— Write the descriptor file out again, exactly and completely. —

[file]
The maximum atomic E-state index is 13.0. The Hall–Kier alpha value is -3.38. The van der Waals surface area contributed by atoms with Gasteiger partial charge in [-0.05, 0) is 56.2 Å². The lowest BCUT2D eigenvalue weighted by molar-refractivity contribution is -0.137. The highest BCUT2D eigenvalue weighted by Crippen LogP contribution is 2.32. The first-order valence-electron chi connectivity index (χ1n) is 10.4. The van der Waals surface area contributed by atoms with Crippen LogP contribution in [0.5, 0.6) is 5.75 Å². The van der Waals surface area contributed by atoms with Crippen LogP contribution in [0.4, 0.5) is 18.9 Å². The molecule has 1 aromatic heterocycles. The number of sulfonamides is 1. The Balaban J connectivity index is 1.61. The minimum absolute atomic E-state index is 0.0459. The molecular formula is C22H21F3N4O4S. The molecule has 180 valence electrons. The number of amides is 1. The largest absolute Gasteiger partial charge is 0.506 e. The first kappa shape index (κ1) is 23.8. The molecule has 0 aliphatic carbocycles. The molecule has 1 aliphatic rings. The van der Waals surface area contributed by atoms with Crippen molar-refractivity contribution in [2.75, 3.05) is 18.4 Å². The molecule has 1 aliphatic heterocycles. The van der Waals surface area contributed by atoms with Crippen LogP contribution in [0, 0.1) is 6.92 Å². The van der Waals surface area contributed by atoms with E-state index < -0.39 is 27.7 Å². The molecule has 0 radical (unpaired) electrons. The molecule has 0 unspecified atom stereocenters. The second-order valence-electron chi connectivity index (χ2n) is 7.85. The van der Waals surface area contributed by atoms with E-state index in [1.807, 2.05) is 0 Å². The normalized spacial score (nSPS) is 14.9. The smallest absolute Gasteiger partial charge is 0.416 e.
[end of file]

The maximum atomic E-state index is 13.0. The Hall–Kier alpha value is -3.38. The van der Waals surface area contributed by atoms with Gasteiger partial charge in [-0.05, 0) is 56.2 Å². The lowest BCUT2D eigenvalue weighted by molar-refractivity contribution is -0.137. The highest BCUT2D eigenvalue weighted by Crippen LogP contribution is 2.32. The first-order valence-electron chi connectivity index (χ1n) is 10.4. The van der Waals surface area contributed by atoms with Crippen LogP contribution in [0.5, 0.6) is 5.75 Å². The van der Waals surface area contributed by atoms with Crippen LogP contribution in [0.4, 0.5) is 18.9 Å². The molecule has 1 aromatic heterocycles. The number of sulfonamides is 1. The Balaban J connectivity index is 1.61. The minimum absolute atomic E-state index is 0.0459. The molecular formula is C22H21F3N4O4S. The molecule has 180 valence electrons. The number of amides is 1. The largest absolute Gasteiger partial charge is 0.506 e. The first kappa shape index (κ1) is 23.8. The molecule has 0 aliphatic carbocycles. The molecule has 1 aliphatic rings. The van der Waals surface area contributed by atoms with Crippen molar-refractivity contribution in [2.75, 3.05) is 18.4 Å². The molecule has 1 aliphatic heterocycles. The van der Waals surface area contributed by atoms with Crippen LogP contribution in [0, 0.1) is 6.92 Å². The van der Waals surface area contributed by atoms with E-state index < -0.39 is 27.7 Å². The molecule has 0 radical (unpaired) electrons. The molecule has 0 unspecified atom stereocenters. The second-order valence-electron chi connectivity index (χ2n) is 7.85. The van der Waals surface area contributed by atoms with E-state index in [1.807, 2.05) is 0 Å². The normalized spacial score (nSPS) is 14.9. The smallest absolute Gasteiger partial charge is 0.416 e.